Evaluation of Insecticides Against Aedes Aegypti (L.) and Culex Pipiens Quinquefasciatus Say (Diptera: Culicidae) in Bangkok, Thailand
WALTER REED ARMY INST OF RESEARCH WASHINGTON DC
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The two species of mosquitoes of primary concern in Bangkok, Thailand are Aedes aegypti L. and Culex pipiens quinquefasciatus Say fatigans Wiedemann. Aedes aegypti is the vector of dengue and the related viral disease, Thai hemorrhagic fever. It breeds profusely in the concrete jugs ong nam or Shanghai jars used for water storage throughout the area. Culex p. quinquefasciatus is not known to transmit filariasis or any other diseases in Bangkok, but the species is the most abundant in the area and is a problem. It breeds in great numbers in many of the canals and ditches klongs which occur in all sections of Bangkok. Homes are built over and adjacent to these ditches, and the occupants throw most of their garbage into the water. Since this water is stagnant during the dry and premonsoon season, it becomes foul and makes an ideal situation for breeding. No organized effort is made to control mosquitoes in the city however, during outbreaks of Thai hemorrhagic fever, perifocal treatments with DDT are used -that is, the inside of houses is fogged, and a residual spray is applied to all breeding areas. DDT and dieldrin are readily available for anyone who wishes to purchase them for mosquito control or other purposes. On several occasions, we saw DDT being applied as a fuel oil fog with a Swingfog Pulse Jet Fogger registered trademark in movie theaters and schools. During the summer of 1965, we had an opportunity to test the effectiveness of several insecticides as thermal aerosols or as larvicides for control of A. aegypti and C. p. quinquefasciatus in or near Bangkok. The compounds tested and their mammalian toxicity are shown in Table I.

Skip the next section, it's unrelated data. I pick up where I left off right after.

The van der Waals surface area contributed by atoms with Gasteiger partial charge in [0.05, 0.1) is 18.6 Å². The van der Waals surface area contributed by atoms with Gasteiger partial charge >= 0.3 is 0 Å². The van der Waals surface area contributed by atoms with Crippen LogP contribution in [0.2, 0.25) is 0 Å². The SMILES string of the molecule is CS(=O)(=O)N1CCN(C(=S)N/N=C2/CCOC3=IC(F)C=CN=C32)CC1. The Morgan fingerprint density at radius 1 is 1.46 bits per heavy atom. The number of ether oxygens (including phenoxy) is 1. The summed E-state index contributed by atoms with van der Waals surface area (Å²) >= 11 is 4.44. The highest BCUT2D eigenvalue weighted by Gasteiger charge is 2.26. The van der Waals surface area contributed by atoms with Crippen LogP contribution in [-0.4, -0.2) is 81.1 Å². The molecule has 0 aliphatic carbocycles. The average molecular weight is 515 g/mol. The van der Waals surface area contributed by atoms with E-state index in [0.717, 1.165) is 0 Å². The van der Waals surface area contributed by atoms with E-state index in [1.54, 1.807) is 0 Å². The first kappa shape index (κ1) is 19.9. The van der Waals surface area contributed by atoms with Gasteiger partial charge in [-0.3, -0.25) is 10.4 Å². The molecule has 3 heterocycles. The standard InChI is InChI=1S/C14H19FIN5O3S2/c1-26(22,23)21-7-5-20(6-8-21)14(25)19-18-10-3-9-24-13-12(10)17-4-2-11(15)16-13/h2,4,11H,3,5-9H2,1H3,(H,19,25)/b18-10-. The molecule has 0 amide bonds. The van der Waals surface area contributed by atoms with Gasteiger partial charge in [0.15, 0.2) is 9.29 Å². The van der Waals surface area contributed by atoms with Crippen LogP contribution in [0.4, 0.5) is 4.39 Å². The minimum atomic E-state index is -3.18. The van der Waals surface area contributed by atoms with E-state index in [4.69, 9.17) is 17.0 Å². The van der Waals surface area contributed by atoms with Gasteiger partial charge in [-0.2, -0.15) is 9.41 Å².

- Agricultural Chemistry
- Pesticides Pollution and Control